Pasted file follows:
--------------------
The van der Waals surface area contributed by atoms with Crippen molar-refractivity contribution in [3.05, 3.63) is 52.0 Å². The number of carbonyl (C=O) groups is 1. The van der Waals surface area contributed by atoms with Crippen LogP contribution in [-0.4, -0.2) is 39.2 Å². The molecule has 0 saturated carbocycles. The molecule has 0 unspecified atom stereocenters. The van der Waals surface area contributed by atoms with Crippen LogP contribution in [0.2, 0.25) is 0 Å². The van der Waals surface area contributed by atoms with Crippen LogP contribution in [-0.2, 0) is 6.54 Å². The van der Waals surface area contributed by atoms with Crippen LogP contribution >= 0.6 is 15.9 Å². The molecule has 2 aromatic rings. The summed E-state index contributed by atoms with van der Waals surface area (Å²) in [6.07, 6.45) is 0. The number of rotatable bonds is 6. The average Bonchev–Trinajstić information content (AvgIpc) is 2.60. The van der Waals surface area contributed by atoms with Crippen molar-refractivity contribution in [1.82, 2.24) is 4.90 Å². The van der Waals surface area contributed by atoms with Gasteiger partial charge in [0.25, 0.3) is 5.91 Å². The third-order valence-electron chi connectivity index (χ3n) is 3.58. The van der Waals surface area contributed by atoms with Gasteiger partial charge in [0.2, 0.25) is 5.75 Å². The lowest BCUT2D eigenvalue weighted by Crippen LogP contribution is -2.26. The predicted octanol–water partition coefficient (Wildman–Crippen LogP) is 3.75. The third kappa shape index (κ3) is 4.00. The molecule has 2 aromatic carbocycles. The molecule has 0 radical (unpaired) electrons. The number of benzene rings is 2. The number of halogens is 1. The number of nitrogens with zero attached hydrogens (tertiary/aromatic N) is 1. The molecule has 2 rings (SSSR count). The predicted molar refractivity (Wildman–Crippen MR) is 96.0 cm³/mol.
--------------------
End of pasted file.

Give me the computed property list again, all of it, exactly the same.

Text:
The van der Waals surface area contributed by atoms with Crippen molar-refractivity contribution in [3.05, 3.63) is 52.0 Å². The number of carbonyl (C=O) groups is 1. The van der Waals surface area contributed by atoms with Crippen LogP contribution in [-0.4, -0.2) is 39.2 Å². The molecule has 0 saturated carbocycles. The molecule has 0 unspecified atom stereocenters. The van der Waals surface area contributed by atoms with Crippen LogP contribution in [0.2, 0.25) is 0 Å². The van der Waals surface area contributed by atoms with Crippen LogP contribution in [-0.2, 0) is 6.54 Å². The van der Waals surface area contributed by atoms with Crippen LogP contribution >= 0.6 is 15.9 Å². The molecule has 2 aromatic rings. The summed E-state index contributed by atoms with van der Waals surface area (Å²) in [6.07, 6.45) is 0. The number of rotatable bonds is 6. The average Bonchev–Trinajstić information content (AvgIpc) is 2.60. The van der Waals surface area contributed by atoms with Crippen molar-refractivity contribution in [1.82, 2.24) is 4.90 Å². The van der Waals surface area contributed by atoms with Gasteiger partial charge in [0.25, 0.3) is 5.91 Å². The third-order valence-electron chi connectivity index (χ3n) is 3.58. The van der Waals surface area contributed by atoms with Gasteiger partial charge in [0.2, 0.25) is 5.75 Å². The lowest BCUT2D eigenvalue weighted by Crippen LogP contribution is -2.26. The predicted octanol–water partition coefficient (Wildman–Crippen LogP) is 3.75. The third kappa shape index (κ3) is 4.00. The molecule has 2 aromatic carbocycles. The molecule has 0 radical (unpaired) electrons. The number of benzene rings is 2. The number of halogens is 1. The number of nitrogens with zero attached hydrogens (tertiary/aromatic N) is 1. The molecule has 2 rings (SSSR count). The predicted molar refractivity (Wildman–Crippen MR) is 96.0 cm³/mol.